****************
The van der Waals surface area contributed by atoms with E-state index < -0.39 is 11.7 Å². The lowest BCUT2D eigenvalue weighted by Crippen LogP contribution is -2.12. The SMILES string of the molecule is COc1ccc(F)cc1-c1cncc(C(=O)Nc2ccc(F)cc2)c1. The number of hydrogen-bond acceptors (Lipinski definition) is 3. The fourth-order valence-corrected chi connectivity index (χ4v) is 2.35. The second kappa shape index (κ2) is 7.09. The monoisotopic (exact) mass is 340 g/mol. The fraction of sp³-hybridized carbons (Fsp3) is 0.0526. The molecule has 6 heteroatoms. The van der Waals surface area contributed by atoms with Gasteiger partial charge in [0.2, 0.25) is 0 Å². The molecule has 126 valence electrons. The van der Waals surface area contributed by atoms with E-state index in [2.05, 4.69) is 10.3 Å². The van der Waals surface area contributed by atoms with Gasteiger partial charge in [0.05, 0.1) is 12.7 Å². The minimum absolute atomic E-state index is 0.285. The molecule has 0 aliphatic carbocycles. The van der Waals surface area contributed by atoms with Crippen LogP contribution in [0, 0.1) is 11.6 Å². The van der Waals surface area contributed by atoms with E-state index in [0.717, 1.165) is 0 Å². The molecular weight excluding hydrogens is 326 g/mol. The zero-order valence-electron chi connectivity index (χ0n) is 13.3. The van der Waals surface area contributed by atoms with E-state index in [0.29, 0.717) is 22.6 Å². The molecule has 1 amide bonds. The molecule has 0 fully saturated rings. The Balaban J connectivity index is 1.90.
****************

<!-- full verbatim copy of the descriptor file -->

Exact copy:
The van der Waals surface area contributed by atoms with E-state index < -0.39 is 11.7 Å². The lowest BCUT2D eigenvalue weighted by Crippen LogP contribution is -2.12. The SMILES string of the molecule is COc1ccc(F)cc1-c1cncc(C(=O)Nc2ccc(F)cc2)c1. The number of hydrogen-bond acceptors (Lipinski definition) is 3. The fourth-order valence-corrected chi connectivity index (χ4v) is 2.35. The second kappa shape index (κ2) is 7.09. The monoisotopic (exact) mass is 340 g/mol. The fraction of sp³-hybridized carbons (Fsp3) is 0.0526. The molecule has 6 heteroatoms. The van der Waals surface area contributed by atoms with Gasteiger partial charge in [0.2, 0.25) is 0 Å². The molecule has 126 valence electrons. The van der Waals surface area contributed by atoms with E-state index in [2.05, 4.69) is 10.3 Å². The van der Waals surface area contributed by atoms with Gasteiger partial charge in [0.05, 0.1) is 12.7 Å². The minimum absolute atomic E-state index is 0.285. The molecule has 0 aliphatic carbocycles. The van der Waals surface area contributed by atoms with Crippen LogP contribution in [0, 0.1) is 11.6 Å². The van der Waals surface area contributed by atoms with E-state index in [0.717, 1.165) is 0 Å². The molecular weight excluding hydrogens is 326 g/mol. The zero-order valence-electron chi connectivity index (χ0n) is 13.3. The van der Waals surface area contributed by atoms with E-state index in [0.29, 0.717) is 22.6 Å². The molecule has 1 amide bonds. The molecule has 0 fully saturated rings. The Balaban J connectivity index is 1.90.